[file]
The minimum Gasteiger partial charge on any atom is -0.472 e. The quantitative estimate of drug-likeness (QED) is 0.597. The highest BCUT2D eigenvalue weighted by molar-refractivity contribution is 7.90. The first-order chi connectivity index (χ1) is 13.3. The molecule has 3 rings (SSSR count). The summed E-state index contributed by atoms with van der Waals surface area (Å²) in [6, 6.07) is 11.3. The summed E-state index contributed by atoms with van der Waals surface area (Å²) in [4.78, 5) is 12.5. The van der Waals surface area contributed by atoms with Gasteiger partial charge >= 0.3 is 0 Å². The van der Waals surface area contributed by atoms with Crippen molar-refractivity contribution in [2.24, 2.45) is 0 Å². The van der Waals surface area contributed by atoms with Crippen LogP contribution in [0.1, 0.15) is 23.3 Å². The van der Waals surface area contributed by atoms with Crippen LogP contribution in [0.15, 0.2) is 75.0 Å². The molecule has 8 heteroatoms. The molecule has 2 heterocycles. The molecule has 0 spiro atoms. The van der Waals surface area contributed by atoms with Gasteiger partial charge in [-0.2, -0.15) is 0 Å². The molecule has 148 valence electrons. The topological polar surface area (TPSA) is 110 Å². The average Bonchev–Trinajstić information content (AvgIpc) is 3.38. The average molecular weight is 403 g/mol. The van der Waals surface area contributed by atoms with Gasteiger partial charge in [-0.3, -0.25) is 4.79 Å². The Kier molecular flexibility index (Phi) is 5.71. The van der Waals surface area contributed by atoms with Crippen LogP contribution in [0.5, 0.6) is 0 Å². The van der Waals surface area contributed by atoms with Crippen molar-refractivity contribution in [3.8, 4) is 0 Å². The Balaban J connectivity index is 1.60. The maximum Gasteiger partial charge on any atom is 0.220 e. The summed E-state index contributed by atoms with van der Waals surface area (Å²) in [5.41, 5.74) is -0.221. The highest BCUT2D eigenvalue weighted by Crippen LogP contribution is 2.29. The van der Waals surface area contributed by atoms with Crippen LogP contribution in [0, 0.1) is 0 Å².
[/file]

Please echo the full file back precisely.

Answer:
The minimum Gasteiger partial charge on any atom is -0.472 e. The quantitative estimate of drug-likeness (QED) is 0.597. The highest BCUT2D eigenvalue weighted by molar-refractivity contribution is 7.90. The first-order chi connectivity index (χ1) is 13.3. The molecule has 3 rings (SSSR count). The summed E-state index contributed by atoms with van der Waals surface area (Å²) in [6, 6.07) is 11.3. The summed E-state index contributed by atoms with van der Waals surface area (Å²) in [4.78, 5) is 12.5. The van der Waals surface area contributed by atoms with Gasteiger partial charge >= 0.3 is 0 Å². The van der Waals surface area contributed by atoms with Crippen molar-refractivity contribution in [2.24, 2.45) is 0 Å². The van der Waals surface area contributed by atoms with Crippen LogP contribution in [0.1, 0.15) is 23.3 Å². The van der Waals surface area contributed by atoms with Crippen LogP contribution in [0.15, 0.2) is 75.0 Å². The molecule has 8 heteroatoms. The molecule has 2 heterocycles. The molecule has 0 spiro atoms. The van der Waals surface area contributed by atoms with Gasteiger partial charge in [-0.2, -0.15) is 0 Å². The molecule has 148 valence electrons. The topological polar surface area (TPSA) is 110 Å². The average Bonchev–Trinajstić information content (AvgIpc) is 3.38. The average molecular weight is 403 g/mol. The van der Waals surface area contributed by atoms with Gasteiger partial charge in [-0.3, -0.25) is 4.79 Å². The Kier molecular flexibility index (Phi) is 5.71. The van der Waals surface area contributed by atoms with Crippen LogP contribution in [0.5, 0.6) is 0 Å². The van der Waals surface area contributed by atoms with Crippen molar-refractivity contribution in [3.8, 4) is 0 Å². The Balaban J connectivity index is 1.60. The maximum Gasteiger partial charge on any atom is 0.220 e. The summed E-state index contributed by atoms with van der Waals surface area (Å²) in [5.41, 5.74) is -0.221. The highest BCUT2D eigenvalue weighted by Crippen LogP contribution is 2.29. The van der Waals surface area contributed by atoms with Crippen LogP contribution in [0, 0.1) is 0 Å².